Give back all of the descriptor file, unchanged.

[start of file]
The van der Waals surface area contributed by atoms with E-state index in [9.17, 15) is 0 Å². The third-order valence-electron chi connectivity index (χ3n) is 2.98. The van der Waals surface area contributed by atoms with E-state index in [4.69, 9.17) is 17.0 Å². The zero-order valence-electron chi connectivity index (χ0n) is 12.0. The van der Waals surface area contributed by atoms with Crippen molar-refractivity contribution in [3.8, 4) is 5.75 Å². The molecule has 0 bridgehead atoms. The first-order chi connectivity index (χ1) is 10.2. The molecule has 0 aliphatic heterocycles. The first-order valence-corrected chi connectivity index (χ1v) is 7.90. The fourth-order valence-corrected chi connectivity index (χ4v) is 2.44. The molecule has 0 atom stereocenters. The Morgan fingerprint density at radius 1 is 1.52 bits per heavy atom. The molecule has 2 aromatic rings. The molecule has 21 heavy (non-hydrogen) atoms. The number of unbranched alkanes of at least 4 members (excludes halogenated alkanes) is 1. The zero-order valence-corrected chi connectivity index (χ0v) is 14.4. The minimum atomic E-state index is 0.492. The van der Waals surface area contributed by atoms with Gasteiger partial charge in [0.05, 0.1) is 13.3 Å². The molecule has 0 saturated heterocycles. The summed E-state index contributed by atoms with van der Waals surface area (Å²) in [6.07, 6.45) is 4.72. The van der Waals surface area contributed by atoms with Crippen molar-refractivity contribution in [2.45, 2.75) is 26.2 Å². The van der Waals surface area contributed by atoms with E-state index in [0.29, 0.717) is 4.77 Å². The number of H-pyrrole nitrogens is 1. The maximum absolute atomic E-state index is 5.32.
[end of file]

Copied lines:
The van der Waals surface area contributed by atoms with E-state index in [9.17, 15) is 0 Å². The third-order valence-electron chi connectivity index (χ3n) is 2.98. The van der Waals surface area contributed by atoms with E-state index in [4.69, 9.17) is 17.0 Å². The zero-order valence-electron chi connectivity index (χ0n) is 12.0. The van der Waals surface area contributed by atoms with Crippen molar-refractivity contribution in [3.8, 4) is 5.75 Å². The molecule has 0 bridgehead atoms. The first-order chi connectivity index (χ1) is 10.2. The molecule has 0 aliphatic heterocycles. The first-order valence-corrected chi connectivity index (χ1v) is 7.90. The fourth-order valence-corrected chi connectivity index (χ4v) is 2.44. The molecule has 0 atom stereocenters. The Morgan fingerprint density at radius 1 is 1.52 bits per heavy atom. The molecule has 2 aromatic rings. The molecule has 21 heavy (non-hydrogen) atoms. The number of unbranched alkanes of at least 4 members (excludes halogenated alkanes) is 1. The zero-order valence-corrected chi connectivity index (χ0v) is 14.4. The minimum atomic E-state index is 0.492. The van der Waals surface area contributed by atoms with Gasteiger partial charge in [0.05, 0.1) is 13.3 Å². The molecule has 0 saturated heterocycles. The summed E-state index contributed by atoms with van der Waals surface area (Å²) in [6.07, 6.45) is 4.72. The van der Waals surface area contributed by atoms with Crippen molar-refractivity contribution in [2.45, 2.75) is 26.2 Å². The van der Waals surface area contributed by atoms with E-state index in [0.29, 0.717) is 4.77 Å². The number of H-pyrrole nitrogens is 1. The maximum absolute atomic E-state index is 5.32.